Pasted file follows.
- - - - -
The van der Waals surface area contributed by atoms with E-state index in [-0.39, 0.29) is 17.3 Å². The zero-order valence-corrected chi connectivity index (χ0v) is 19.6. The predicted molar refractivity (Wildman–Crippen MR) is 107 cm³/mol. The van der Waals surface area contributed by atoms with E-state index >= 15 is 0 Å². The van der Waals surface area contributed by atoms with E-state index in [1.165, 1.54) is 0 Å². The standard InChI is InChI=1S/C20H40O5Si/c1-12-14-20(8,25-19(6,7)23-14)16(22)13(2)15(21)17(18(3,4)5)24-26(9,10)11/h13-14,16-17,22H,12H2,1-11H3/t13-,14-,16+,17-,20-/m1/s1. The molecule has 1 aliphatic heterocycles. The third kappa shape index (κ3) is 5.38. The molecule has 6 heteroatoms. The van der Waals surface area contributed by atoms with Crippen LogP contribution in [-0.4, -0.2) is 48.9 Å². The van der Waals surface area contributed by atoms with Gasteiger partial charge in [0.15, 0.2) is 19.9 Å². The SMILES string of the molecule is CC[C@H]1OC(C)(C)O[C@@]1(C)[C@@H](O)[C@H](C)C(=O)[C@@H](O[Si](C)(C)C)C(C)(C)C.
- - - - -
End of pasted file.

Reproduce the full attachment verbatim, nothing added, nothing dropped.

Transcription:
The van der Waals surface area contributed by atoms with E-state index in [-0.39, 0.29) is 17.3 Å². The zero-order valence-corrected chi connectivity index (χ0v) is 19.6. The predicted molar refractivity (Wildman–Crippen MR) is 107 cm³/mol. The van der Waals surface area contributed by atoms with E-state index >= 15 is 0 Å². The van der Waals surface area contributed by atoms with E-state index in [1.165, 1.54) is 0 Å². The standard InChI is InChI=1S/C20H40O5Si/c1-12-14-20(8,25-19(6,7)23-14)16(22)13(2)15(21)17(18(3,4)5)24-26(9,10)11/h13-14,16-17,22H,12H2,1-11H3/t13-,14-,16+,17-,20-/m1/s1. The molecule has 1 aliphatic heterocycles. The third kappa shape index (κ3) is 5.38. The molecule has 6 heteroatoms. The van der Waals surface area contributed by atoms with Crippen LogP contribution in [-0.4, -0.2) is 48.9 Å². The van der Waals surface area contributed by atoms with Gasteiger partial charge in [0.15, 0.2) is 19.9 Å². The SMILES string of the molecule is CC[C@H]1OC(C)(C)O[C@@]1(C)[C@@H](O)[C@H](C)C(=O)[C@@H](O[Si](C)(C)C)C(C)(C)C.